While the project is still in its infancy and more performance gains can be expected in the future, leveraging several of the building blocks previously highlighted, the existing OpenFOAM-Ginkgo integration already allows OpenFOAM to run on Intel GPUs with performance speedup when comparing the Intel Data Center GPU Max 1550 with Intel CPUs.

We report in the following figures the complete timing for an OpenFoam simulation on the test case LidDrivenCavity3D of size 300^3. The code can run on Intel GPUs thanks to using Ginkgo’s solvers, distributed backend, and benefiting from the optimizations previously highlighted.

One Intel Data Center GPU Max Series on this test case performance roughly at the same level as a full CPU (4th Gen Intel® Xeon® Scalable Processor with 54 cores).  The CPU’s High Bandwidth Memory (HBM) provides significant time savings on data transfers between the CPU and GPU. Thus, Ginkgo can efficiently use all 6 GPUs available on one node (12 tiles). This allows for a total performance speedup of 5x compared to using the 4th Gen Intel® Xeon® Scalable Processor by itself.

Figure 10: OpenFOAM speedup on Intel Sapphire Rapids CPU when increasing the core count, on the LidDrivenCavity test case.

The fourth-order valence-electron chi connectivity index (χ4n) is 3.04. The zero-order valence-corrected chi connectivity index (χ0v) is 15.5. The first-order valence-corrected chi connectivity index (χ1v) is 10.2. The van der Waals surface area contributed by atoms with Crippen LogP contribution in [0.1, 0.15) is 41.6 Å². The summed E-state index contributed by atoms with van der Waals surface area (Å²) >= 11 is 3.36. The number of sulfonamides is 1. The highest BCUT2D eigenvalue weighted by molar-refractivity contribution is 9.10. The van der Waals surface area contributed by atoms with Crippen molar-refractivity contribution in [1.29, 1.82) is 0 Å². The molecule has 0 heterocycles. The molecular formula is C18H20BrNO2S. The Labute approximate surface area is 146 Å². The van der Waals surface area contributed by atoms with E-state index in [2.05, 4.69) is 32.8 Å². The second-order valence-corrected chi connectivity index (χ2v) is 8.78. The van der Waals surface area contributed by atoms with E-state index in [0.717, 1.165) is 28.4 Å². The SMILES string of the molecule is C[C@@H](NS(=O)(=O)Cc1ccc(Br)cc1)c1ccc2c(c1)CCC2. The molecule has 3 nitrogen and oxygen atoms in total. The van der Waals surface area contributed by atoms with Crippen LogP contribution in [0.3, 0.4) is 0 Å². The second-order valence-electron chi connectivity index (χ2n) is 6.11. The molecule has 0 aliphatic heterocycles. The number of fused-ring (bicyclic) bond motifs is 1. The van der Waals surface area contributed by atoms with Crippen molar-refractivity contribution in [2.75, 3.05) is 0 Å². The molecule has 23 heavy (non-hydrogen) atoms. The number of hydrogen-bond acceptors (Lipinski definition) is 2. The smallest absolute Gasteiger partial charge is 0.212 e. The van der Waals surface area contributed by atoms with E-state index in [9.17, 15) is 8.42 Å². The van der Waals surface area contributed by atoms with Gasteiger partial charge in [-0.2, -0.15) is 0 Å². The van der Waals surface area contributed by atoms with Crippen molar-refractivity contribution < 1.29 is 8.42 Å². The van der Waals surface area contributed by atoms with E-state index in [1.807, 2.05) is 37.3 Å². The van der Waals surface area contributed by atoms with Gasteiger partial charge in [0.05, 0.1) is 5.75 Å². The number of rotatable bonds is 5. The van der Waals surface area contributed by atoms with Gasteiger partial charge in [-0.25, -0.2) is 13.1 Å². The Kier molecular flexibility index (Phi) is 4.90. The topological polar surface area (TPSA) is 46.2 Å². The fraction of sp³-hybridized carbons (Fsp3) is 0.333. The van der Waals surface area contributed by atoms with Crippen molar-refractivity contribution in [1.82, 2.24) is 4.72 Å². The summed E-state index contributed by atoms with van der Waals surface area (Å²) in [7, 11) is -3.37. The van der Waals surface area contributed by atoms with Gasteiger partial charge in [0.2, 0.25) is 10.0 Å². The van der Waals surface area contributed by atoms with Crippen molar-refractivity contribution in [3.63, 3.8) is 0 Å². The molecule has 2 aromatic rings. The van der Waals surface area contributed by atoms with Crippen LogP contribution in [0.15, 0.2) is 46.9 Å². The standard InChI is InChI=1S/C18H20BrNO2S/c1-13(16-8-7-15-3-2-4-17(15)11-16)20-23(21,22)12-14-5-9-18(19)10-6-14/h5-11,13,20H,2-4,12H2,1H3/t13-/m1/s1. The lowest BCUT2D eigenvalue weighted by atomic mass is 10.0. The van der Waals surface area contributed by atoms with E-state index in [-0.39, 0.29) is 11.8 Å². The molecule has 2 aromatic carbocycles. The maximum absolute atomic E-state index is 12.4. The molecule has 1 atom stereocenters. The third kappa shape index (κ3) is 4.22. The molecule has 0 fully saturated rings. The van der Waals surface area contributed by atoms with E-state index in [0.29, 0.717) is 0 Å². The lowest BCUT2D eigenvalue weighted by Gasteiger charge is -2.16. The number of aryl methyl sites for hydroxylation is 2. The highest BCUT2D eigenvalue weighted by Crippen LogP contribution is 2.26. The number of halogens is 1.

Figure 11: OpenFOAM speedup with a Ginkgo backend on multiple Intel Max Series GPU 1550 (up to 6) compared to 1 GPU, on the
Figure 12: OpenFOAM speedup when using multiple Intel Max Series GPU 1550 against Sapphire Rapids CPU, on the LidDrivenCavity



The functional port of Ginkgo from CUDA to SYCL-enabled devices is a first step towards high-performance simulations on Intel® Iris® Xe Graphics and Intel® Data Center GPU Max Series. We have shown multiple performance improvements on key building blocks of scientific numerical simulations. In particular, we show how using the Intel Data Center GPU Max 1550 for batched sparse iterative solvers, we can outperform the NVIDIA A100 and H100 GPUs by an average factor of 3.1 and 2.4, respectively. We have also shown how leveraging Ginkgo’s optimizations by using Ginkgo as a backend to OpenFOAM runs with good performance and scalability on a node of 6 Intel Data Center GPU Max 1550 devices.

We will continue the kernel optimization and continue supporting integrating Ginkgo’s SYCL-enabled functionality into complex algorithms and application code. Ginkgo demonstrates that platform portability can be achieved without loss of performance, which opens opportunities for running scientific simulations at exascale on the latest supercomputer installations.

Notes and Disclaimers

10% to up to 25% rendering efficiency/thousands of hours saved in rendering production time/15 hrs per frame per shot to 12-13 hrs.

Cinesite Configuration: 18-core Intel® Xeon® Scalable processors  (W-2295) used in render farm, 2nd gen Intel Xeon processor-based workstations (W-2135 and -2195) used. Rendering tools: Gaffer, Arnold, along with optimizations by Intel®  Open Image Denoise.



Learn about joining the UXL Foundation:

Join now